November 26, 2008

It's All Relative

2008 1533 page7 capERE IN THE UNITED STATES, WHERE I LIVE, ALMOST ALL THE economic news is bad. Not only is the financial situation in tatters, but the nation’s business influence around the world is sending shock waves through the financial markets of Europe and Asia.
Yes, the United States’ economy is as bad as it’s been in decades. Yes, there will be layoffs and many families will experience financial hardships. Yes, an improvement in the economy may take years.
But those of us who live in the United States, as well as in other industrialized countries of the world, still have much to be thankful for. We may have to tighten our belts; we may have to forego some of the luxuries we used to take for granted. But we still have a higher standard of living than most people in the world—by far.
And that’s why we cannot afford to panic. We cannot adopt a model of self-preservation that ignores the real needs of those around us.
As families struggle to keep their kids in Adventist schools, to pay their monthly utility bills, to keep nutritious food on the table, we have to allow the Holy Spirit to guide us to forego selfish indulgences and use our means to help others.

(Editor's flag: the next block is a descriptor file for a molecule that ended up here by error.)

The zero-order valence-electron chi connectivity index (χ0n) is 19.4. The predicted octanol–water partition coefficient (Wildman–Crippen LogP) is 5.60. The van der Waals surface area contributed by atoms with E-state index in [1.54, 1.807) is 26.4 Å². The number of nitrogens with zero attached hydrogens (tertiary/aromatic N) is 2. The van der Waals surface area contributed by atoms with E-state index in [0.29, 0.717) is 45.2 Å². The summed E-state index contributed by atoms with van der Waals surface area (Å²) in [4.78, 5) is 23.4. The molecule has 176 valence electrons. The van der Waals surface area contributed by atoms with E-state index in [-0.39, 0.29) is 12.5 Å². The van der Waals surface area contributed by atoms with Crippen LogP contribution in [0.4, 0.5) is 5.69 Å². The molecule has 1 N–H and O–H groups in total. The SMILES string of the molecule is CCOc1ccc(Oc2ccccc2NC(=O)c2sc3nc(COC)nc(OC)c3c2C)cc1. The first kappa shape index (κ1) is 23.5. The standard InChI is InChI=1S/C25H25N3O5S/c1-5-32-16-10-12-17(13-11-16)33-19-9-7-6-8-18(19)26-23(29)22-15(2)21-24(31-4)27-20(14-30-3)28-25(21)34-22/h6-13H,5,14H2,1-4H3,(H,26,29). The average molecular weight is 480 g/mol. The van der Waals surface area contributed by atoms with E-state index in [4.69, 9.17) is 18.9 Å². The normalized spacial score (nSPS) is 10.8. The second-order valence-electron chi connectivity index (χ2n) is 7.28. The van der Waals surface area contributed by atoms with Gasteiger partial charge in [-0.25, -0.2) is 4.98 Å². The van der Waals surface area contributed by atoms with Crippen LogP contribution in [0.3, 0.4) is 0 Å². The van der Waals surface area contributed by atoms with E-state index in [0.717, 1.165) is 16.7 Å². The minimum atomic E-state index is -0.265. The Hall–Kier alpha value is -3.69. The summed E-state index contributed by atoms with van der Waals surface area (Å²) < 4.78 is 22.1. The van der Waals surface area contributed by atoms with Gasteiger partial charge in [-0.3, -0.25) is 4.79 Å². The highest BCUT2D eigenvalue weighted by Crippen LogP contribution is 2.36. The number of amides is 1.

And let’s not forget our fellow believers who live in countries ruled by corrupt and violent regimes. You think you have problems: think again. The financial support we provide through our tithes and offerings makes available a steady stream of spiritual and material support to believers who don’t have the social safety net we have in this country.
Whatever material blessings you’re thankful for this season, remember, someone right now is getting by with less—much less.

Stephen Chavez is managing editor of the Adventist Review.